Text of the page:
Particulate matter – including PM2.5 and PM10 – is a hazardous air pollutant that can contribute to, or worsen, a number of health conditions when inhaled. Road traffic is a major source of particulate matter. According to one study, over 20,000 respiratory and cardiovascular hospital admissions each year can be linked to air pollution.

Hospitals and healthcare settings might address this problem through setting strict onsite speed limits, and through banning smoking on the premises. Though as we suggested earlier, unless you also take measures to address the air quality inside your healthcare setting, then you might reasonably be accused of greenwashing.

There are two strategies you can adopt to improve the onsite air quality throughout your setting:

We Can Help You Deliver On Your Environmental Policies

At Cairn Technology, we can advise on switching to products and services that will help you cut down on unnecessary waste without compromising on your infection control or your operational efficiency.

We have a wide selection of reusable high-quality surgical instruments. Make the switch from single-use instruments and help to cut down on the waste associated with their mass production and disposal.

Take a look at our super absorbent floor mats, which cut down on the waste associated with higher volume production and waste of mats with much lower absorbency, such as inco pads.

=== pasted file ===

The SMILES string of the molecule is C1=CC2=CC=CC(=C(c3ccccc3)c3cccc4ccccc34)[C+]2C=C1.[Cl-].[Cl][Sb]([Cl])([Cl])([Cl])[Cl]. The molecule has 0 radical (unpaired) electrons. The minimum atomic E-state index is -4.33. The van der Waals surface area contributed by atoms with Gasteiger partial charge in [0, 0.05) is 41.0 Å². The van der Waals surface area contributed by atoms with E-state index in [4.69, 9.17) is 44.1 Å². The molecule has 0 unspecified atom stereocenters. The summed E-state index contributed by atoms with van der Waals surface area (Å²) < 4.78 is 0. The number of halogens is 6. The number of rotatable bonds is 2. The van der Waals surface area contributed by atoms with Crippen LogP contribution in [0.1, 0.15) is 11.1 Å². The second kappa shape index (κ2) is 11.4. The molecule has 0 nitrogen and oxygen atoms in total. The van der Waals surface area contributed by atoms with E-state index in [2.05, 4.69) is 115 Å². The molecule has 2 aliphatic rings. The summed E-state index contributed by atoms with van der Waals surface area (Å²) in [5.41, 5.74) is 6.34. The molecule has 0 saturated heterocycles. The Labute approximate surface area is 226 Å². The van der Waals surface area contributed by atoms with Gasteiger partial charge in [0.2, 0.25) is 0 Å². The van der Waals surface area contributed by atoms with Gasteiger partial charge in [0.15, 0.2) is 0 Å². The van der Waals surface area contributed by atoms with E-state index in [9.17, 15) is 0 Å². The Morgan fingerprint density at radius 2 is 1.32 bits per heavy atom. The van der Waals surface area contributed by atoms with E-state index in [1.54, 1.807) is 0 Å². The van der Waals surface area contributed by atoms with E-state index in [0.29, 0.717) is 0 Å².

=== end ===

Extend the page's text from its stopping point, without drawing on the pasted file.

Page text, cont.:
We can also provide specialist air quality monitoring services, and we stock a complete range of hospital-grade air purifiers.

Get in touch with our friendly team of expert consultants to discuss your requirements today.

A Net Zero NHS: Plans for a Sustainable Tomorrow

The NHS, like many large organisations, is taking a proactive approach to reducing its carbon footprint by achieving Net Zero.

Net zero refers to the balance between the amount of greenhouse gases emitted and the amount removed from the atmosphere.

Achieving net zero emissions is a critical step in mitigating the impact of climate change. The NHS, as one of the largest employers in the world, has a substantial carbon footprint primarily due to energy consumption, transportation, and waste generation.

The Health and Care Act 2022 requires commissioners and providers of NHS services to specifically address the UK Net Zero emissions target.